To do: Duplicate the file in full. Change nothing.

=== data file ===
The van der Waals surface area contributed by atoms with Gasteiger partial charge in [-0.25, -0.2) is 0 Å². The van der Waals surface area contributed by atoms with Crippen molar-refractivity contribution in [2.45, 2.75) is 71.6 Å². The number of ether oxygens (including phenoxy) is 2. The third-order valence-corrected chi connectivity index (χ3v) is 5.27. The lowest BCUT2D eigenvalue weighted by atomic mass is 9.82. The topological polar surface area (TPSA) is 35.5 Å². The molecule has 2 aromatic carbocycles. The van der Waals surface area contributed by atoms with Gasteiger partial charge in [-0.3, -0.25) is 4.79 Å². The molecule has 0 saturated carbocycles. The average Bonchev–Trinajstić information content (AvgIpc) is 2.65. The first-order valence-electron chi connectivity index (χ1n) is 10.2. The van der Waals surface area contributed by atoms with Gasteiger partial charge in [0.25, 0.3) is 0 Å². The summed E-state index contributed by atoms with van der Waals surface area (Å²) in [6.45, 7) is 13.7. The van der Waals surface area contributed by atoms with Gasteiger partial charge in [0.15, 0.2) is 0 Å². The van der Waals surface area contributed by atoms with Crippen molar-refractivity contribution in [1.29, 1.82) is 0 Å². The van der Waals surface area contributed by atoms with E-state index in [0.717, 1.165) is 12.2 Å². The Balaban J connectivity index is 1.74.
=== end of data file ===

The van der Waals surface area contributed by atoms with Gasteiger partial charge in [-0.25, -0.2) is 0 Å². The van der Waals surface area contributed by atoms with Crippen molar-refractivity contribution in [2.45, 2.75) is 71.6 Å². The number of ether oxygens (including phenoxy) is 2. The third-order valence-corrected chi connectivity index (χ3v) is 5.27. The lowest BCUT2D eigenvalue weighted by atomic mass is 9.82. The topological polar surface area (TPSA) is 35.5 Å². The molecule has 2 aromatic carbocycles. The van der Waals surface area contributed by atoms with Gasteiger partial charge in [-0.3, -0.25) is 4.79 Å². The molecule has 0 saturated carbocycles. The average Bonchev–Trinajstić information content (AvgIpc) is 2.65. The first-order valence-electron chi connectivity index (χ1n) is 10.2. The van der Waals surface area contributed by atoms with Gasteiger partial charge in [0.25, 0.3) is 0 Å². The summed E-state index contributed by atoms with van der Waals surface area (Å²) in [6.45, 7) is 13.7. The van der Waals surface area contributed by atoms with Gasteiger partial charge in [0.15, 0.2) is 0 Å². The van der Waals surface area contributed by atoms with Crippen molar-refractivity contribution in [1.29, 1.82) is 0 Å². The van der Waals surface area contributed by atoms with E-state index in [0.717, 1.165) is 12.2 Å². The Balaban J connectivity index is 1.74.